Social workers have removed a toddler from his chain smoking parents after making a welfare check on a home in Kingston upon Hull, a city in the East Riding of Yorkshire, UK. The boy, who is two years of age, has already been forced onto an inhaler because of the saturated, second-hand smoke that hung in the home, described as a “visible cloud of smoke.”
Writes the NY Daily News: “A 2-year-old boy who had been living in a ‘cloud of smoke’ will be placed for adoption after a judge ruled he be removed from his parents’ care. The child, who needs an inhaler to breathe, was also forced to live in a home full of drug paraphernalia and had electrical wires dangling over his toy box.”
The health visitor reported that the “smoky house” was “dirty, smelly and unhygienic.” A petition was successfully made to a family judge for the minor to be removed. The youngster was taken to a medical clinic, where he was tested and found to be suffering ill effects from over two years of exposure to his heavy-smoking parents.
Not only did the judge remove the child, who was identified by his initials A.B., she is recommending that the infant boy be put up for adoption.
“The parents seemed unable… when the issue of smoking around (the boy) was raised by any other professional, to acknowledge or appreciate the concern and adapt their behavior,” commented Hull Family Court Judge Louise Pemberton. “I find that there were numerous occasions when (AB) was exposed to excessive levels of smoke in the home that will have had an impact on his health and well-being.”
Judge Pemberton said she feels that the child’s parents did love him, but were unable to stop smoking or care for him or provide him with a healthy environment.
“The parents loved him very much and tried very hard but due to their own difficulties and difficult backgrounds, they were simply not able to meet his needs,” she said.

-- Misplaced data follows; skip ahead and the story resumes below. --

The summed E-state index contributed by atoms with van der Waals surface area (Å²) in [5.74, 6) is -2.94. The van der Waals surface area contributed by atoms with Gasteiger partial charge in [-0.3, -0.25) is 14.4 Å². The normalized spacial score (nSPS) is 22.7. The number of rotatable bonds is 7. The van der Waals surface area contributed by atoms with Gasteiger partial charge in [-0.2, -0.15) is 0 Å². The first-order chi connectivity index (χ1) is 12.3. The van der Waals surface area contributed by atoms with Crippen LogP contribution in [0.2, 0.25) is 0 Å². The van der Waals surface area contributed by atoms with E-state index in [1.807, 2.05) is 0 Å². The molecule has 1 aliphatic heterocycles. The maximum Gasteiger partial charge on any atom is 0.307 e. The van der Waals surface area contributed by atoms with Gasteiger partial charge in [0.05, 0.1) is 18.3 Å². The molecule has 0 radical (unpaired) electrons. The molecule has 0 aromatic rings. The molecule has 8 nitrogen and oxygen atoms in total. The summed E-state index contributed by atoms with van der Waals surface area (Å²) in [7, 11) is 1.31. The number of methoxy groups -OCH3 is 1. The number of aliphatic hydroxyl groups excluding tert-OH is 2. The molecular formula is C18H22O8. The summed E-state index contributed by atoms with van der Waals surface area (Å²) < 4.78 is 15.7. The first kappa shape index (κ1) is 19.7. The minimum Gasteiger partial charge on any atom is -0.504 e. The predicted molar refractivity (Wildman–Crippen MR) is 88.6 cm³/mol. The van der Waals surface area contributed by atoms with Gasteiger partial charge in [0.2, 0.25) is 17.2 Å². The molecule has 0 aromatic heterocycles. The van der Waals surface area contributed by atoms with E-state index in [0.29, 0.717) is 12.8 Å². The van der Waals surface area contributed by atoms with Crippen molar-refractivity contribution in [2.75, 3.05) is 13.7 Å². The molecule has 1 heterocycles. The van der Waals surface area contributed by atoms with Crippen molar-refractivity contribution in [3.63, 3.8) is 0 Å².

As evidence in the Family Court hearing, health visitor Julie Allen testified that she had never seen a home that was so overly saturated with cigarette smoke. Other factors and conditions contributing to the ruling included exposed electrical wires, the father’s mental health issues, cat feces and urine and general squalid conditions throughout the home.
“Potential drug paraphernalia” was also found within the home, investigators said, though they did not confirm if the parents were using drugs.
Incredulously, the parents, who were not identified, have three older children who also were the subject of Family Court hearings over the same unsanitary conditions within the home.
In defense, the mother told the judge that they only smoked “on occasion” in the kitchen, and opened up the windows when they did.
“I have been paranoid about the cleanliness of the floors and make sure that these are steam-cleaned at least twice a day,” she said.
Despite that claim, social workers found overflowing ashtrays, cigarette butts littered about the floor, filthy diapers strewn about and aged food that had dried all over home.
Judge Pemberton said: “I am afraid that all of these matters lead me to an unavoidable and difficult conclusion that the risks to AB in being placed with his parents are far too high.”
According to the CDC, there is “no risk-free level of secondhand smoke exposure; even brief exposure can be harmful to health.” The CDC reports that since 1964, “approximately 2,500,000 nonsmokers have died from health problems caused by exposure to secondhand smoke.”
Do you agree that a toddler should be removed from a home with smoking parents?